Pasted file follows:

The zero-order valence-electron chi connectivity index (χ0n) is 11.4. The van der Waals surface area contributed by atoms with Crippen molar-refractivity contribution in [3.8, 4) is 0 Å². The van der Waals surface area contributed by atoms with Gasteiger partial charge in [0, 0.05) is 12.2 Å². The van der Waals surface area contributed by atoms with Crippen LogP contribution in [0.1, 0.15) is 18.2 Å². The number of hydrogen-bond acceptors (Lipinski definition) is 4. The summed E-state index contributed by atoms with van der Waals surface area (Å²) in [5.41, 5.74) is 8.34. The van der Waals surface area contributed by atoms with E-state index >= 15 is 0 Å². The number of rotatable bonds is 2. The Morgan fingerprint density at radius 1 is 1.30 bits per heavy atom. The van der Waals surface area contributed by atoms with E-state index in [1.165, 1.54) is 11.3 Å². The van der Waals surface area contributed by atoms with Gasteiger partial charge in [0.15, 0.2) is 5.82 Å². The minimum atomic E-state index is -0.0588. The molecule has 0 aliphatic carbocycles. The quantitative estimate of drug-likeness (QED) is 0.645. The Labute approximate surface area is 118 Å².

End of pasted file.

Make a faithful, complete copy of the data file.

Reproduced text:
The zero-order valence-electron chi connectivity index (χ0n) is 11.4. The van der Waals surface area contributed by atoms with Crippen molar-refractivity contribution in [3.8, 4) is 0 Å². The van der Waals surface area contributed by atoms with Gasteiger partial charge in [0, 0.05) is 12.2 Å². The van der Waals surface area contributed by atoms with Crippen LogP contribution in [0.1, 0.15) is 18.2 Å². The number of hydrogen-bond acceptors (Lipinski definition) is 4. The summed E-state index contributed by atoms with van der Waals surface area (Å²) in [5.41, 5.74) is 8.34. The van der Waals surface area contributed by atoms with E-state index >= 15 is 0 Å². The number of rotatable bonds is 2. The Morgan fingerprint density at radius 1 is 1.30 bits per heavy atom. The van der Waals surface area contributed by atoms with E-state index in [1.165, 1.54) is 11.3 Å². The van der Waals surface area contributed by atoms with Gasteiger partial charge in [0.15, 0.2) is 5.82 Å². The minimum atomic E-state index is -0.0588. The molecule has 0 aliphatic carbocycles. The quantitative estimate of drug-likeness (QED) is 0.645. The Labute approximate surface area is 118 Å².